Bill advances with TSP reforms, but not sick leave fix
The Senate on Wednesday advanced major legislation that includes several provisions expanding federal employees' options under the Thrift Savings Plan, but does not allow some employees to count unused sick leave toward retirement savings.
In a 67-30 vote to end legislative debate, lawmakers moved H.R. 1256 forward, but without an amendment that would have enabled federal workers in the Federal Employees Retirement System to count unused sick leave toward their retirement annuities -- a benefit employees in the older Civil Service Retirement System currently have.
That amendment, inserted by Sen. Joseph Lieberman, I-Conn., also contained provisions that would have made it easier for the government to rehire federal retirees part time; modified how the CSRS calculates annuity payments for employees who retire as part-time workers; and moved federal employees in Alaska, Hawaii and U.S. territories from cost-of-living adjustments into the federal locality pay system.
TSP provisions remaining in the legislation included measures that would automatically enroll federal civilian hires into the plan; enable employees to invest their retirement money into mutual funds of their choice; allow enrollees to create a Roth 401(k) so they do not have to pay taxes when funds are withdrawn; and permit spouses of deceased federal workers to continue managing their funds in the TSP. Current law requires spouses to withdraw those funds 60 days after their spouse passed away and reinvest them elsewhere.
Wrangling over dozens of amendments to the massive bill, which would give the Food and Drug Administration certain authority to regulate tobacco products, prevented Lieberman's amendment from inclusion. Senate parliamentarians declared the amendment nongermane.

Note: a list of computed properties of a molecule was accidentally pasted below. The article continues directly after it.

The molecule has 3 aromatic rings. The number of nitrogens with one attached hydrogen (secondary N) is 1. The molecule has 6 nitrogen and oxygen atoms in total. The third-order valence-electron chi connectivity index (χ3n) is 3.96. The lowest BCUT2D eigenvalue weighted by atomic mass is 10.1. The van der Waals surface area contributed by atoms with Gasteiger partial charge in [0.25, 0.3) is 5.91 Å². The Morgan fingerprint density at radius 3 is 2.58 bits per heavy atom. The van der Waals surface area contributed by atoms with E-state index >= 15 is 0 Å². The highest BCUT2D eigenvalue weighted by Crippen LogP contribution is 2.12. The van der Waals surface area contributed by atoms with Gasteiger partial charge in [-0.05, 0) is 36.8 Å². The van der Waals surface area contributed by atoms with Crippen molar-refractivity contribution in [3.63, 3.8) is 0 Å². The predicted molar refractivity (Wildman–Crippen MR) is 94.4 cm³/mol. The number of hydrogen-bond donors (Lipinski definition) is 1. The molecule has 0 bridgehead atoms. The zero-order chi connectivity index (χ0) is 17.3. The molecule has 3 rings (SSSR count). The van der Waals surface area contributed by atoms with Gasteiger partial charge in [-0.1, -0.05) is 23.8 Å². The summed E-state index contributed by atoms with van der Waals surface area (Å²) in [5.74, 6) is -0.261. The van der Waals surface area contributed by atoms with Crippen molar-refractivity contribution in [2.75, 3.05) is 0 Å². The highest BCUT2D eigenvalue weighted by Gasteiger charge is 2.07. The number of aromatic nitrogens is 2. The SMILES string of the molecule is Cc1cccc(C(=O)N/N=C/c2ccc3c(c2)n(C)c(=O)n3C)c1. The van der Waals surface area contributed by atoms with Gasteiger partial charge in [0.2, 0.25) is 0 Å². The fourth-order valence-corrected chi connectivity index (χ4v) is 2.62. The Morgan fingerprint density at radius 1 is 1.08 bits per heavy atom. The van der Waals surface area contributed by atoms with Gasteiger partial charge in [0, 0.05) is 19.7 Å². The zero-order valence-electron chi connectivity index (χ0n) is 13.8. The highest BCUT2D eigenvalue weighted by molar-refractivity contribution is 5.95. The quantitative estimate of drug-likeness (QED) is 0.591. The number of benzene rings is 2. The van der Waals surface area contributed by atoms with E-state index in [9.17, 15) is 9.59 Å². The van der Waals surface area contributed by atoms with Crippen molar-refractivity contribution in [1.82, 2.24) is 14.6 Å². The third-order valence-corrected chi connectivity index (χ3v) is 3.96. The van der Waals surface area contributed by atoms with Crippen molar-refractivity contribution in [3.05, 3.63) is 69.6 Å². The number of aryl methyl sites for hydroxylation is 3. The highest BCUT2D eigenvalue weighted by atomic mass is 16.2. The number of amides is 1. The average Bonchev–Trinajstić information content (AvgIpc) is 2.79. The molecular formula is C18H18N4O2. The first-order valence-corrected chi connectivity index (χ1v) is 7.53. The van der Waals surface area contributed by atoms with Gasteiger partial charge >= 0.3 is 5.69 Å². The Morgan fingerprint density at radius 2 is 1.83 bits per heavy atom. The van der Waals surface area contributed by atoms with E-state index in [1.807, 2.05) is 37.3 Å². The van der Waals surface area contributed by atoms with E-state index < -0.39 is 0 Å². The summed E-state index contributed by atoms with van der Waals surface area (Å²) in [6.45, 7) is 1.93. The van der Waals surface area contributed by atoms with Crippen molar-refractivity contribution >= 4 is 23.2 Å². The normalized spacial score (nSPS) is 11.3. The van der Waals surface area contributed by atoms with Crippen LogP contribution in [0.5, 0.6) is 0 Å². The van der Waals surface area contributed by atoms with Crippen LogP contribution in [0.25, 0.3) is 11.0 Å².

Sen. Richard Durbin, D-Ill., tried to push the provisions in Lieberman's amendment forward through a legislative maneuver, but was blocked by an objection from Sen. Jim DeMint, R-S.C. Such a legislative move requires unanimous consent.
DeMint's office said several senators were concerned that the amendment was not relevant to the bill, and objected that the Democratic leadership had kept other amendments from consideration. DeMint spokesman Wesley Denton said members were concerned about the amendment's cost, as it had not been scored by the Congressional Budget Office.
The House version of the legislation contains some of the provisions in Lieberman's amendment, including the FERS sick leave fix.
The unexpected development had federal employee unions reeling.
"This was a bad day for the federal workforce," said Randy Erwin, legislative director of the National Federation of Federal Employees.
Supporters of the overall legislation said they hoped that the provisions in the Lieberman amendment were still enacted into law -- possibly through a conference committee to reconcile the House and Senate versions of the bill.
Colleen Kelley, president of the National Treasury Employees Union, praised the overall bill, but expressed disappointment that it did not include the measures in Lieberman's amendment.
"NTEU will continue to work to enact those provisions," Kelley said.
The Senate plans to vote on Friday on the bill's passage.